'Urgent need' for football header research

From BBC - November 12, 2017

Scientists investigating links between heading footballs and dementia say there is an urgent need for more research.

It follows the screening of a BBC documentary "Dementia, football and me",featuring Alan Shearer.

Last year, scientists at Stirling University found just one session of heading a ball could lead to an immediate decrease in brain function.

They said more work was needed to assess long-term effects.

The academics have called for funding for further studies looking at the risks of heading footballs.

The BBC documentary, which was screened on Sunday night, heard from current and retired professional footballers, the relatives of former players diagnosed with dementia, the Football Association (FA), the Professional Footballers' Association (PFA) and scientists in sports medicine.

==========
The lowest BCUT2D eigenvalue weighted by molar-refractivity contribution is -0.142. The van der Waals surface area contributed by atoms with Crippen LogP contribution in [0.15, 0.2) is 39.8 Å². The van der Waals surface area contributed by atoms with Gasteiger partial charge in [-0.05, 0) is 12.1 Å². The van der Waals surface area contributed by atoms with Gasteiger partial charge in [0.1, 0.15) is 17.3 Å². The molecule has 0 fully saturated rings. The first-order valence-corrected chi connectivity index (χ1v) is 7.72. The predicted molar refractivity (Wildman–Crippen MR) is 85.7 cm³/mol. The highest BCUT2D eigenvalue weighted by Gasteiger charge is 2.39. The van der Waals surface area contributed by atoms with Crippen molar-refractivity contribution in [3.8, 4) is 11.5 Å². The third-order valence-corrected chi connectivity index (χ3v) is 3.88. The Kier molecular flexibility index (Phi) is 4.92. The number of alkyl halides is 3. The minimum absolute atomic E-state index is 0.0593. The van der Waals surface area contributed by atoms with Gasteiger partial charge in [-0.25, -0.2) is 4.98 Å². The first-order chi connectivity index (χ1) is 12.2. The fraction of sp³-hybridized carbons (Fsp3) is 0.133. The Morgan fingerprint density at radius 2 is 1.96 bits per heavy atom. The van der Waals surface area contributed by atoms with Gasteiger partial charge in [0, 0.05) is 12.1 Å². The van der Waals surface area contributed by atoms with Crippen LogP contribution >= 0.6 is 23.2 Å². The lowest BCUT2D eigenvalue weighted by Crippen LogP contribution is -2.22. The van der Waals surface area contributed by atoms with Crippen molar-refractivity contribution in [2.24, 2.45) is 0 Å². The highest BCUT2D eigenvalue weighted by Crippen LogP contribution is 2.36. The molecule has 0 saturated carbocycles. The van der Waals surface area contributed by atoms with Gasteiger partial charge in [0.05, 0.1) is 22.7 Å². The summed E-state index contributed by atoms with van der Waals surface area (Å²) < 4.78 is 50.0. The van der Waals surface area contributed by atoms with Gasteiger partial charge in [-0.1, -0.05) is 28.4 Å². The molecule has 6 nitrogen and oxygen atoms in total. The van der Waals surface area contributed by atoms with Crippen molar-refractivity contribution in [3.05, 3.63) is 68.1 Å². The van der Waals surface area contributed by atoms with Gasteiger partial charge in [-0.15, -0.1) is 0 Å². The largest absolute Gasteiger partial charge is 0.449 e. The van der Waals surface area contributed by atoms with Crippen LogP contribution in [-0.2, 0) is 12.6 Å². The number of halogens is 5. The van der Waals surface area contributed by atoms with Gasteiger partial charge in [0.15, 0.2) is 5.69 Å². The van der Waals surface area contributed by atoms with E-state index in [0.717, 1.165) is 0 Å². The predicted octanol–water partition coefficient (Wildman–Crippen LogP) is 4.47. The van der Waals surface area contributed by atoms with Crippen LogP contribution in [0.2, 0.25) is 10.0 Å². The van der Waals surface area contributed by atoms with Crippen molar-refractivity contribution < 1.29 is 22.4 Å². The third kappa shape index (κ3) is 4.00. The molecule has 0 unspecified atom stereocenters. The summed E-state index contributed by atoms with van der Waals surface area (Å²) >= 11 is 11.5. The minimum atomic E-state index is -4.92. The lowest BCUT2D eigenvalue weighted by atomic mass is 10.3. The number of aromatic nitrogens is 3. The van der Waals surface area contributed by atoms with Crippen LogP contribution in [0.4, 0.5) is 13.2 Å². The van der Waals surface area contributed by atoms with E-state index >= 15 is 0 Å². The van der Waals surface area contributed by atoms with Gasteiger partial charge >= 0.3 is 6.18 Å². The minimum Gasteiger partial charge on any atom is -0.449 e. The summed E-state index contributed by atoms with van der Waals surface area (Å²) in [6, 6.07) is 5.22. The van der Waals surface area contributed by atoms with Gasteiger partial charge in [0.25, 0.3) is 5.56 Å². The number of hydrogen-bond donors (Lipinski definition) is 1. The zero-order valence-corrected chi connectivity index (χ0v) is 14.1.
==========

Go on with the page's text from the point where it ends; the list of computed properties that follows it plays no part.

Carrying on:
Many of those interviewed raised concerns that there could be a link between heading the ball and brain health but said that more research was required.

The documentary included footage of former England international Shearer undergoing tests in a lab at Stirling, where academics have, for the first time, found direct evidence of brain changes immediately after heading a ball.

The FA and PFA have commissioned research into whether the degenerative neurocognitive disease is more common in ex-professional footballers than the rest of the population.

But cognitive neuroscientist Dr Magdalena Ietswaart and Dr Angus Hunter, reader in exercise physiology, said more funding was needed for scientific studies that would provide understanding of the risks associated with heading footballs.

'Definitive answers'

Dr Ietswaart said: "We do not yet know whether there is a definitive link between football and dementia. This can only be discovered by carrying out research in this area.

"Scientific developments open up a new approach that is achievable but requires a robust funding drive. If you want real answers, you need to understand what is happening in the brain; what is cause and effect, the approach we use here at Stirling.


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